We are posting anonymous submissions because we recognize the stories we’re asking for deeply personal accounts — sometimes these stories have never been shared, even with close loved ones. But nonetheless these are formative experiences and they are, in many ways, widely relatable. The struggles and triumphs we all face help us understand each other better.
Frequently asked questions:
I’m new to this. What’s a Mormon? What’s a mission?
The terms Mormon, LDS and Latter-day Saint all refer to members of The Church of Jesus Christ of Latter-day Saints, a Christian sect with about 15 million adherents around the world. Founded in New York by Joseph Smith in 1830, the church is now headquartered in Salt Lake City, Utah, and about 55 percent of Utahns are Mormon, according to the Pew Research Center. Mormons believe church founder Joseph Smith restored Christ’s church after other churches became corrupt.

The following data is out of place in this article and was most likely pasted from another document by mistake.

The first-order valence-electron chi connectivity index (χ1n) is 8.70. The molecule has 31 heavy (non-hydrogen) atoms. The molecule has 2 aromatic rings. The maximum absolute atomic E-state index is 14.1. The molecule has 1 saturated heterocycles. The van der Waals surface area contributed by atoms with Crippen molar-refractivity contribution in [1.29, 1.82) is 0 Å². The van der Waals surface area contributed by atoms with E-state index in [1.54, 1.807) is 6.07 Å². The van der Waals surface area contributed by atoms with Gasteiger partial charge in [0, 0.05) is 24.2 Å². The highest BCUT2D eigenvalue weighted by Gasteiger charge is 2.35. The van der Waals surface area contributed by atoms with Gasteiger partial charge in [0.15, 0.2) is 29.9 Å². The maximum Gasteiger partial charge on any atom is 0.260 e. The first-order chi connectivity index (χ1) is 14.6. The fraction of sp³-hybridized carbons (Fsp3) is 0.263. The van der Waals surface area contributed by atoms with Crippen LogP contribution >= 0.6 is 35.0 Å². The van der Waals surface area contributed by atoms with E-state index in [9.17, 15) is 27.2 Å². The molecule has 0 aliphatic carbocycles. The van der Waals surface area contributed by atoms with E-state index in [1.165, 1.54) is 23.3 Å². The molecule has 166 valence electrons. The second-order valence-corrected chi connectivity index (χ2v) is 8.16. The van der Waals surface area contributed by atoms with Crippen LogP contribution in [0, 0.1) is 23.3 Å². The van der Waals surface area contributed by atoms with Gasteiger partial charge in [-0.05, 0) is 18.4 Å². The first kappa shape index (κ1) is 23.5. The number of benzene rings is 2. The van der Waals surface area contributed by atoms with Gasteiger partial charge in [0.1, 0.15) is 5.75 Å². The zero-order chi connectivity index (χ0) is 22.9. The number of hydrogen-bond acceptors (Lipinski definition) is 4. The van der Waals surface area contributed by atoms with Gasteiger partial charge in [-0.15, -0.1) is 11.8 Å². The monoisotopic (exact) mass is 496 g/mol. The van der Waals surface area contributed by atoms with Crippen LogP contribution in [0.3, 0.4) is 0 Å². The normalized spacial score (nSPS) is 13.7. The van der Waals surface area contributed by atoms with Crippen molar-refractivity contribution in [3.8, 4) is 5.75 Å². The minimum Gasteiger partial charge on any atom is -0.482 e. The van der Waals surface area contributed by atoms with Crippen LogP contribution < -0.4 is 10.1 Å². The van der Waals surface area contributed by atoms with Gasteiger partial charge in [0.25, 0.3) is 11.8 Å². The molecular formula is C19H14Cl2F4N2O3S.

Within a short time of the church’s organization, Smith began sending out missionaries to preach and convert people to the new faith. Today, the church has 70,000 full-time missionaries serving in more than 400 missions — geographically based administrative units overseen by a mission president — around the world.
Most of the full-time missionaries are young, with men being eligible to go at age 18 and women at age 19. Men serve for up to two years while women can serve for 18 months.
Missionaries are volunteers who pay their own way, usually with help from family, friends and other church members. They are not allowed to choose where they serve, but are assigned by a church official at the church’s headquarters. Missionaries typically have limited contact with family and friends at home during their service and are expected to follow strict rules, work long hours and completely focus on the church and their work.